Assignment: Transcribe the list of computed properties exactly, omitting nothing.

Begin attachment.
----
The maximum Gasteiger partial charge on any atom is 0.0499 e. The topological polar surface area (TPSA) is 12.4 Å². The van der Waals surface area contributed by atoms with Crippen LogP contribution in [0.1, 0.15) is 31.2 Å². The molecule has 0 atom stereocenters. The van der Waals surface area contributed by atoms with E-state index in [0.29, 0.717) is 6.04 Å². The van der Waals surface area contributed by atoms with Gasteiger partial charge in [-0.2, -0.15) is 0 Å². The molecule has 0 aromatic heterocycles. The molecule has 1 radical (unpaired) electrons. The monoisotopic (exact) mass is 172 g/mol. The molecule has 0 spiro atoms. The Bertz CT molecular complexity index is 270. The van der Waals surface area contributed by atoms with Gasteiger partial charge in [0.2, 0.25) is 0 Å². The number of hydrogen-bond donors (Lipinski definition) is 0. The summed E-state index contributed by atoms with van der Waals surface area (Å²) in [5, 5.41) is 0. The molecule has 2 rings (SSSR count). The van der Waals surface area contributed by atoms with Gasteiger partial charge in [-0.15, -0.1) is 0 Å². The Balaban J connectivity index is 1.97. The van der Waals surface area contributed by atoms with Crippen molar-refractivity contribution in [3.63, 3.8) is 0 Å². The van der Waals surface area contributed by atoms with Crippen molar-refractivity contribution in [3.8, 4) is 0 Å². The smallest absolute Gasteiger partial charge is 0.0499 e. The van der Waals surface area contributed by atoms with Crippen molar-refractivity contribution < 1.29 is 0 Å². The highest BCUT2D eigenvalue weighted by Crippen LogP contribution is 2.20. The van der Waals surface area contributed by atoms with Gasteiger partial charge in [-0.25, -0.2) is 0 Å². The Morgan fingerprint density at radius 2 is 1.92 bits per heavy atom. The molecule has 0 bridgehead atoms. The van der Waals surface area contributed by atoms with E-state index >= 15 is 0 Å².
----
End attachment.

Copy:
The maximum Gasteiger partial charge on any atom is 0.0499 e. The topological polar surface area (TPSA) is 12.4 Å². The van der Waals surface area contributed by atoms with Crippen LogP contribution in [0.1, 0.15) is 31.2 Å². The molecule has 0 atom stereocenters. The van der Waals surface area contributed by atoms with E-state index in [0.29, 0.717) is 6.04 Å². The van der Waals surface area contributed by atoms with Gasteiger partial charge in [-0.2, -0.15) is 0 Å². The molecule has 0 aromatic heterocycles. The molecule has 1 radical (unpaired) electrons. The monoisotopic (exact) mass is 172 g/mol. The molecule has 0 spiro atoms. The Bertz CT molecular complexity index is 270. The van der Waals surface area contributed by atoms with Gasteiger partial charge in [0.2, 0.25) is 0 Å². The number of hydrogen-bond donors (Lipinski definition) is 0. The summed E-state index contributed by atoms with van der Waals surface area (Å²) in [5, 5.41) is 0. The molecule has 2 rings (SSSR count). The van der Waals surface area contributed by atoms with Gasteiger partial charge in [-0.15, -0.1) is 0 Å². The Balaban J connectivity index is 1.97. The van der Waals surface area contributed by atoms with Crippen molar-refractivity contribution in [3.63, 3.8) is 0 Å². The van der Waals surface area contributed by atoms with Crippen molar-refractivity contribution in [3.8, 4) is 0 Å². The smallest absolute Gasteiger partial charge is 0.0499 e. The van der Waals surface area contributed by atoms with Crippen molar-refractivity contribution < 1.29 is 0 Å². The highest BCUT2D eigenvalue weighted by Crippen LogP contribution is 2.20. The van der Waals surface area contributed by atoms with Gasteiger partial charge in [-0.25, -0.2) is 0 Å². The Morgan fingerprint density at radius 2 is 1.92 bits per heavy atom. The molecule has 0 bridgehead atoms. The van der Waals surface area contributed by atoms with E-state index >= 15 is 0 Å².